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The Fairbanks Four

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 Brio    1,038

Daniel Jennings)  The price of freedom can be very steep in Alaska. Four innocent men, locked away for nearly two decades, had to sign away their rights to sue prosecutors who had wrongly charged them, in order to get out of prison.

The four were accused of beating 15-year-old John Hartman to death in Fairbanks in 1997, and the case generated much controversy in Alaska because all of them are Native-American.

They remained in prison even though the case against them fell apart in 2014, when a key government witness signed an affidavit saying that police coerced him into blaming the four and that he had made up the story. Two years earlier, a convicted killer had said he had seen someone else – and not the four men – commit the crime.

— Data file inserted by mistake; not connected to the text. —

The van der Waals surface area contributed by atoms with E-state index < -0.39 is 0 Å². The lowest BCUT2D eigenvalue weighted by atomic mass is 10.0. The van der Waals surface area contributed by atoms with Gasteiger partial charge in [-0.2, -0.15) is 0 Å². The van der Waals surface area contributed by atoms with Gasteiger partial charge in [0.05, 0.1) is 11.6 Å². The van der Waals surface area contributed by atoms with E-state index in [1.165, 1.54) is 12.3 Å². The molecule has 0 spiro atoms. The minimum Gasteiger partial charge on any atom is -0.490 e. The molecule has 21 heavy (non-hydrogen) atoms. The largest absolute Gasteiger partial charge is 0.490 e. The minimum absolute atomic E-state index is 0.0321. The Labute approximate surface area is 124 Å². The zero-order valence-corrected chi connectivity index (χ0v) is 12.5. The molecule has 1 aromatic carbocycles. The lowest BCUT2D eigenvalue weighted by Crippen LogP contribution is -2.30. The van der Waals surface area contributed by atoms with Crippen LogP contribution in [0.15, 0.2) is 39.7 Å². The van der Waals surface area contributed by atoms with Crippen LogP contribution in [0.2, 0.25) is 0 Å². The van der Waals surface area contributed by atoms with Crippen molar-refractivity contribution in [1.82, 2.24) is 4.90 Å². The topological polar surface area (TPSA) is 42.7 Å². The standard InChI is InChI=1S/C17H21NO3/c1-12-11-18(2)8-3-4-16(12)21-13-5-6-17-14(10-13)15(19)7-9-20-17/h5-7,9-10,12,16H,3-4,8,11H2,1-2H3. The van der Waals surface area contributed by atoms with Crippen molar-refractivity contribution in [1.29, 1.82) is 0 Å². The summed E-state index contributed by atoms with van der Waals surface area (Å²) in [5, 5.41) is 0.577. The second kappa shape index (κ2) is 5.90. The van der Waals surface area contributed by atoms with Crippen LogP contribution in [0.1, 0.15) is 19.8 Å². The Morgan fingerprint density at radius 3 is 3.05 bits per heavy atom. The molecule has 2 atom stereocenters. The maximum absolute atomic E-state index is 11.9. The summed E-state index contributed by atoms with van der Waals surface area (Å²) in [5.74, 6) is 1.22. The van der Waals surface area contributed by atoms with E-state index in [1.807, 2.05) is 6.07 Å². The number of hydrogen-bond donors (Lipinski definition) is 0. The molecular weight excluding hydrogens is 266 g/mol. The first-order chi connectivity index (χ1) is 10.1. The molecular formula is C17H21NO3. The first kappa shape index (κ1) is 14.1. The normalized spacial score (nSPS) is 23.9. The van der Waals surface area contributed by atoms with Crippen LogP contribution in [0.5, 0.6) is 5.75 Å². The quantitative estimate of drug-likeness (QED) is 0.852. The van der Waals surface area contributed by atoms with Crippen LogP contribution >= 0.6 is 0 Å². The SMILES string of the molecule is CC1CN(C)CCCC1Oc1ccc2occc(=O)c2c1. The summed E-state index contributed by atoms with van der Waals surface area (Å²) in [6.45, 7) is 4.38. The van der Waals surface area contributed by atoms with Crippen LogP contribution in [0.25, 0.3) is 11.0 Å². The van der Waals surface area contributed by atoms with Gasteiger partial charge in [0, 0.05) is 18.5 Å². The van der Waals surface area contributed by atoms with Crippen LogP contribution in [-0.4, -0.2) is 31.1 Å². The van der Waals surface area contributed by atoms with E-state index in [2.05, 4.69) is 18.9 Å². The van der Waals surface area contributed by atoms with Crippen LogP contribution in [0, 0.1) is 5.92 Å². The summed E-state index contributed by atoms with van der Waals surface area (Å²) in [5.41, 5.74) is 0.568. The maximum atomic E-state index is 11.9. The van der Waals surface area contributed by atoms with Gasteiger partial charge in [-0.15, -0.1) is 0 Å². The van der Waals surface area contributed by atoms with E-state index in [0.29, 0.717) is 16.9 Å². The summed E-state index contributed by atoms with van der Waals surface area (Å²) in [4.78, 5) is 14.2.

That was probably enough for a judge to exonerate the “Fairbanks Four,” but both sides knew that it could take more than six months for the legal process to run its course and the men to be freed.

After the case collapsed, prosecutors who had been fighting to keep the men in prison made a deal,Newsweek reported. They would let them walk free instantly if they signed away the right to sue the state for prosecutorial misconduct.



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